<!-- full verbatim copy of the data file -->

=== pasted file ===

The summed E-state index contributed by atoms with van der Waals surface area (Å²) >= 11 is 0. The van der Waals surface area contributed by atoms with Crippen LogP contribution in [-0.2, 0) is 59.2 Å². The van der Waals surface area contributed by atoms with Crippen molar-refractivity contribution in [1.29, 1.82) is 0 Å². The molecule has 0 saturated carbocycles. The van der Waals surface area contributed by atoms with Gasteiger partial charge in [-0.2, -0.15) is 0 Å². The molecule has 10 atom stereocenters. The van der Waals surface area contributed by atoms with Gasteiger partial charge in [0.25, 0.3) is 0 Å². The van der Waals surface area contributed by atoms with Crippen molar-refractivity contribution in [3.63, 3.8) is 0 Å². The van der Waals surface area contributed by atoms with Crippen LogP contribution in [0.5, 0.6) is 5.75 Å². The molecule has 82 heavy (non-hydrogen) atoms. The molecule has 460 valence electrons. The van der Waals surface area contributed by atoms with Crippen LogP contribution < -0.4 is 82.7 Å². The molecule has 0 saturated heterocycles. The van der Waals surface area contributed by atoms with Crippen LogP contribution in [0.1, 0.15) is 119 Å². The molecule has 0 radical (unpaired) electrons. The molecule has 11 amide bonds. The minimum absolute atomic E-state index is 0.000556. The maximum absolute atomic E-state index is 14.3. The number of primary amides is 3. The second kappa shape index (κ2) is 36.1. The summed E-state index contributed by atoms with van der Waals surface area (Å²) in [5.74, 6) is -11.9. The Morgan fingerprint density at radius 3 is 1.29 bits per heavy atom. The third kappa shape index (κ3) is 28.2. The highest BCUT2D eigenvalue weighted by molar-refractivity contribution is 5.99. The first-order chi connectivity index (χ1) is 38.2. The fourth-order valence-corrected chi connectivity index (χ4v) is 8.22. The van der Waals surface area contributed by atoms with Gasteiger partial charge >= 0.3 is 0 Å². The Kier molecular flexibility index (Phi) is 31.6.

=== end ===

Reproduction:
The summed E-state index contributed by atoms with van der Waals surface area (Å²) >= 11 is 0. The van der Waals surface area contributed by atoms with Crippen LogP contribution in [-0.2, 0) is 59.2 Å². The van der Waals surface area contributed by atoms with Crippen molar-refractivity contribution in [1.29, 1.82) is 0 Å². The molecule has 0 saturated carbocycles. The van der Waals surface area contributed by atoms with Gasteiger partial charge in [-0.2, -0.15) is 0 Å². The molecule has 10 atom stereocenters. The van der Waals surface area contributed by atoms with Gasteiger partial charge in [0.25, 0.3) is 0 Å². The van der Waals surface area contributed by atoms with Crippen molar-refractivity contribution in [3.63, 3.8) is 0 Å². The van der Waals surface area contributed by atoms with Crippen LogP contribution in [0.5, 0.6) is 5.75 Å². The molecule has 82 heavy (non-hydrogen) atoms. The molecule has 460 valence electrons. The van der Waals surface area contributed by atoms with Crippen LogP contribution < -0.4 is 82.7 Å². The molecule has 0 saturated heterocycles. The van der Waals surface area contributed by atoms with Crippen LogP contribution in [0.1, 0.15) is 119 Å². The molecule has 0 radical (unpaired) electrons. The molecule has 11 amide bonds. The minimum absolute atomic E-state index is 0.000556. The maximum absolute atomic E-state index is 14.3. The number of primary amides is 3. The second kappa shape index (κ2) is 36.1. The summed E-state index contributed by atoms with van der Waals surface area (Å²) in [5.74, 6) is -11.9. The Morgan fingerprint density at radius 3 is 1.29 bits per heavy atom. The third kappa shape index (κ3) is 28.2. The highest BCUT2D eigenvalue weighted by molar-refractivity contribution is 5.99. The first-order chi connectivity index (χ1) is 38.2. The fourth-order valence-corrected chi connectivity index (χ4v) is 8.22. The van der Waals surface area contributed by atoms with Gasteiger partial charge >= 0.3 is 0 Å². The Kier molecular flexibility index (Phi) is 31.6.